The last item of business was to set up a “Time and Task” group to look at the topic of Christmas lights in the town centre for 2023 onwards. The current lights are owned and put up by the Town Team group of volunteers. Long-term Light Up Wymondham stalwart and organiser Doug Hodges is soon to hang up his icicles for good, plus many of the lights have seen better days. Depending on the group’s conclusion, the move could eventually see the Town Council taking on some responsibility for the yuletide illuminations.

An idea seemingly beyond the pale for Cllr Robert Savage: “suddenly everything seems to be devolving onto the town council as opposed to businesses taking ownership of their contribution into the festive atmosphere within the town” he lamented.  In a further fit of unbridled pro-business Conservatism he added: “We’ll soon have the town council decorating shop windows for the businesses.”

If you own a local shop and your display is in need of spruce up, Mr Savage’s phone number and email are available on the Town Council website. No job too large or small.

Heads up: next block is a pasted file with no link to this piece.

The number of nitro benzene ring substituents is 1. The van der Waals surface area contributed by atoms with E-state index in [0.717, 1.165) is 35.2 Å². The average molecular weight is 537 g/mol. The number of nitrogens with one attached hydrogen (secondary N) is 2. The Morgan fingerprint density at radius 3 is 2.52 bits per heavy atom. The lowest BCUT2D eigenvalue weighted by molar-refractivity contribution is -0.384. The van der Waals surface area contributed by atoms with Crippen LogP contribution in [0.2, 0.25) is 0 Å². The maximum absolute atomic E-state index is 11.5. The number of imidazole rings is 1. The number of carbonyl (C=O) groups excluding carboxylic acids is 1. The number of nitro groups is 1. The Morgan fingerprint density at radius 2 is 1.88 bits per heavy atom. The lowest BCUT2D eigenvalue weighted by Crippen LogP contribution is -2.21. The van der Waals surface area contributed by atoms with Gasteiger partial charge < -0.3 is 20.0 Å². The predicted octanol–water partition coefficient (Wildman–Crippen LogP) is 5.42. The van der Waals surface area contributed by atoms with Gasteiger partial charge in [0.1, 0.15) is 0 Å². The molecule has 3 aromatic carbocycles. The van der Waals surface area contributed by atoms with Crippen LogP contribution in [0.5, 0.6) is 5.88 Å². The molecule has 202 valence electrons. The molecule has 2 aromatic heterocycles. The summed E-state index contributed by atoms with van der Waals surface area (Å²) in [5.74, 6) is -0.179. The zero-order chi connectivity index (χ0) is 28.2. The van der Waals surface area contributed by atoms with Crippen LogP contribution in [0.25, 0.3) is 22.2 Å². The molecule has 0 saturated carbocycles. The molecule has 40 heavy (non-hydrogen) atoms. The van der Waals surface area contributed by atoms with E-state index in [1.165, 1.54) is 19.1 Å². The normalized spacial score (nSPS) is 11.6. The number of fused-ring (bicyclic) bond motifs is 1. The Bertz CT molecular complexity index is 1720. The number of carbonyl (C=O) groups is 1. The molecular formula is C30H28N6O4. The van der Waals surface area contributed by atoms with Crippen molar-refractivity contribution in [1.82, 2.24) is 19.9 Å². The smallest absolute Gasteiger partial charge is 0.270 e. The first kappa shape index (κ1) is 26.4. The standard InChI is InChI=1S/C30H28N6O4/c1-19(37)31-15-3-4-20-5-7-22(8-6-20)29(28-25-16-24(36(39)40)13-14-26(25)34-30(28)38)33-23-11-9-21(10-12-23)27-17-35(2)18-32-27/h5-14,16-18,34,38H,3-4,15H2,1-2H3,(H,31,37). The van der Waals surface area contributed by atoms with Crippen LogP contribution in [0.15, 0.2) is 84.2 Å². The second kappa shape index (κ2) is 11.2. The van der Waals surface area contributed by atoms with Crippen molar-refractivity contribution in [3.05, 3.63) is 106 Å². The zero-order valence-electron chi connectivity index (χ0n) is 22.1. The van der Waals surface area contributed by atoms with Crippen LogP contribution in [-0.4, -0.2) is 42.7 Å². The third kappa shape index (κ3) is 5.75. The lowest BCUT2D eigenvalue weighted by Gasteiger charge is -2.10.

Cllr Kathryn Cross offered up a speedy rebuttal: “I think one of the biggest complaints we get as a Town Council is what do we do for the businesses? And I think this is one thing we can do to bring people into the town and support our businesses.”

For Cllr Nuri-Nixon, this was another topic too important to resolve today, suggesting again that it be left to the next council instead.

With elections every four years, Town Council Watch wonders whether the next council shouldn’t then leave it for the one after that to decide, just to be on the safe side.

Tony Holden quipped that it might be an idea to get the ball rolling early, given the pace of other projects the council has tried to deliver before.

The vote saw the proposal adopted.

Queen Elizabeth Gardens

On the topic of slow-moving projects, in the new ‘questions to chairs’ section, an idea was mooted to change the name for the delayed “Jubilee Garden” project at Chandlers Hill to “Queen Elizabeth Garden”. The room seemed generally in favour and it was resolved to propose the idea formally at the next Leisure, Environment, Enterprise and Tourism committee.

Oh, the Horror

And that was that for another month. The councillors took to their carriages and headed into the dark and windy night. A flash of lightning. The horses startled. Igor slammed the castle door shut and bolted it tight. Goodnight, whatever you are.